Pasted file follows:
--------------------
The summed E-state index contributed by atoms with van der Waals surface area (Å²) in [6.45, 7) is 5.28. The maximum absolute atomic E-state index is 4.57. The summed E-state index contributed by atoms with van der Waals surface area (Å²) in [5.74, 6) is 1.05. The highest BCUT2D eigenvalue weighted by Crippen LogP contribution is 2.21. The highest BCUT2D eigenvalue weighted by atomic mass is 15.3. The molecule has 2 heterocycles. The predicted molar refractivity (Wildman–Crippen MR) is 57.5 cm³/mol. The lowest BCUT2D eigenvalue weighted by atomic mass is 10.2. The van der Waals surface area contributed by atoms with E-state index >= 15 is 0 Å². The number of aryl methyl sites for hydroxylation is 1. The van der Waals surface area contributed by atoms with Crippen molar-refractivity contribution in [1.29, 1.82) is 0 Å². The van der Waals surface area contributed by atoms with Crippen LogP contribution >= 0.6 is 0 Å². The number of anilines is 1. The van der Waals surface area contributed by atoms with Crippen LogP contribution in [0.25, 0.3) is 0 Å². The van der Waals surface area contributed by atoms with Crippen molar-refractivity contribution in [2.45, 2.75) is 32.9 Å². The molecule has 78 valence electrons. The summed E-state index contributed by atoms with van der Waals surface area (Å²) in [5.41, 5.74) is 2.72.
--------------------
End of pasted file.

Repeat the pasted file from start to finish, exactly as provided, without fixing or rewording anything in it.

The summed E-state index contributed by atoms with van der Waals surface area (Å²) in [6.45, 7) is 5.28. The maximum absolute atomic E-state index is 4.57. The summed E-state index contributed by atoms with van der Waals surface area (Å²) in [5.74, 6) is 1.05. The highest BCUT2D eigenvalue weighted by Crippen LogP contribution is 2.21. The highest BCUT2D eigenvalue weighted by atomic mass is 15.3. The molecule has 2 heterocycles. The predicted molar refractivity (Wildman–Crippen MR) is 57.5 cm³/mol. The lowest BCUT2D eigenvalue weighted by atomic mass is 10.2. The van der Waals surface area contributed by atoms with E-state index >= 15 is 0 Å². The number of aryl methyl sites for hydroxylation is 1. The van der Waals surface area contributed by atoms with Crippen molar-refractivity contribution in [1.29, 1.82) is 0 Å². The van der Waals surface area contributed by atoms with Crippen LogP contribution >= 0.6 is 0 Å². The number of anilines is 1. The van der Waals surface area contributed by atoms with Crippen LogP contribution in [0.25, 0.3) is 0 Å². The van der Waals surface area contributed by atoms with Crippen molar-refractivity contribution in [2.45, 2.75) is 32.9 Å². The molecule has 78 valence electrons. The summed E-state index contributed by atoms with van der Waals surface area (Å²) in [5.41, 5.74) is 2.72.